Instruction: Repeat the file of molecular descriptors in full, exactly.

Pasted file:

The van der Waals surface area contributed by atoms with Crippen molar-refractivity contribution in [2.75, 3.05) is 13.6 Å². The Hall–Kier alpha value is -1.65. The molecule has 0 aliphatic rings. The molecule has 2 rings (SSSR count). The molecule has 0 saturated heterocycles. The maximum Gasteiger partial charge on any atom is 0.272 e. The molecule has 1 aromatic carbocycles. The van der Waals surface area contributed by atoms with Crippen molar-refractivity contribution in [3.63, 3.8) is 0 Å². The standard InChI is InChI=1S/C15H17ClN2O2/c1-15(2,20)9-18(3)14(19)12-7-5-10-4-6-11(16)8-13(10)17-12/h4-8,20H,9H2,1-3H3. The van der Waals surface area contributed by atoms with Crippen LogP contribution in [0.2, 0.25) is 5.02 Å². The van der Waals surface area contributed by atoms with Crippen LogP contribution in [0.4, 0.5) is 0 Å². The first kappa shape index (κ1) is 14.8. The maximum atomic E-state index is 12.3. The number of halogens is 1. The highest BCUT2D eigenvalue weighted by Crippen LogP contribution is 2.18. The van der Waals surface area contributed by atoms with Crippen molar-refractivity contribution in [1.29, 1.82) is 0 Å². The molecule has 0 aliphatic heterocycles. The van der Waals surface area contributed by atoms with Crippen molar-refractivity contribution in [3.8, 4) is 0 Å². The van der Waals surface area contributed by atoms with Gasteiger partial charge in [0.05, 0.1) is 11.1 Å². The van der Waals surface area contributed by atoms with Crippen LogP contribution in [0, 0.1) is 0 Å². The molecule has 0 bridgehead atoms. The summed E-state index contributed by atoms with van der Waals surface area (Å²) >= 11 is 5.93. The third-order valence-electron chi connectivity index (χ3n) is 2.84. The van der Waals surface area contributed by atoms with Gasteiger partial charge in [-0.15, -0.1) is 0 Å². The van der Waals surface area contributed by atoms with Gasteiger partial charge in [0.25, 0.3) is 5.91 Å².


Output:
The van der Waals surface area contributed by atoms with Crippen molar-refractivity contribution in [2.75, 3.05) is 13.6 Å². The Hall–Kier alpha value is -1.65. The molecule has 0 aliphatic rings. The molecule has 2 rings (SSSR count). The molecule has 0 saturated heterocycles. The maximum Gasteiger partial charge on any atom is 0.272 e. The molecule has 1 aromatic carbocycles. The van der Waals surface area contributed by atoms with Crippen molar-refractivity contribution in [3.63, 3.8) is 0 Å². The standard InChI is InChI=1S/C15H17ClN2O2/c1-15(2,20)9-18(3)14(19)12-7-5-10-4-6-11(16)8-13(10)17-12/h4-8,20H,9H2,1-3H3. The van der Waals surface area contributed by atoms with Crippen LogP contribution in [0.2, 0.25) is 5.02 Å². The van der Waals surface area contributed by atoms with Crippen LogP contribution in [0.4, 0.5) is 0 Å². The first kappa shape index (κ1) is 14.8. The maximum atomic E-state index is 12.3. The number of halogens is 1. The highest BCUT2D eigenvalue weighted by Crippen LogP contribution is 2.18. The van der Waals surface area contributed by atoms with Crippen molar-refractivity contribution in [1.29, 1.82) is 0 Å². The molecule has 0 aliphatic heterocycles. The van der Waals surface area contributed by atoms with Crippen molar-refractivity contribution in [3.8, 4) is 0 Å². The van der Waals surface area contributed by atoms with Gasteiger partial charge in [0.05, 0.1) is 11.1 Å². The van der Waals surface area contributed by atoms with Crippen LogP contribution in [0, 0.1) is 0 Å². The molecule has 0 bridgehead atoms. The summed E-state index contributed by atoms with van der Waals surface area (Å²) >= 11 is 5.93. The third-order valence-electron chi connectivity index (χ3n) is 2.84. The van der Waals surface area contributed by atoms with Gasteiger partial charge in [-0.15, -0.1) is 0 Å². The van der Waals surface area contributed by atoms with Gasteiger partial charge in [0.25, 0.3) is 5.91 Å².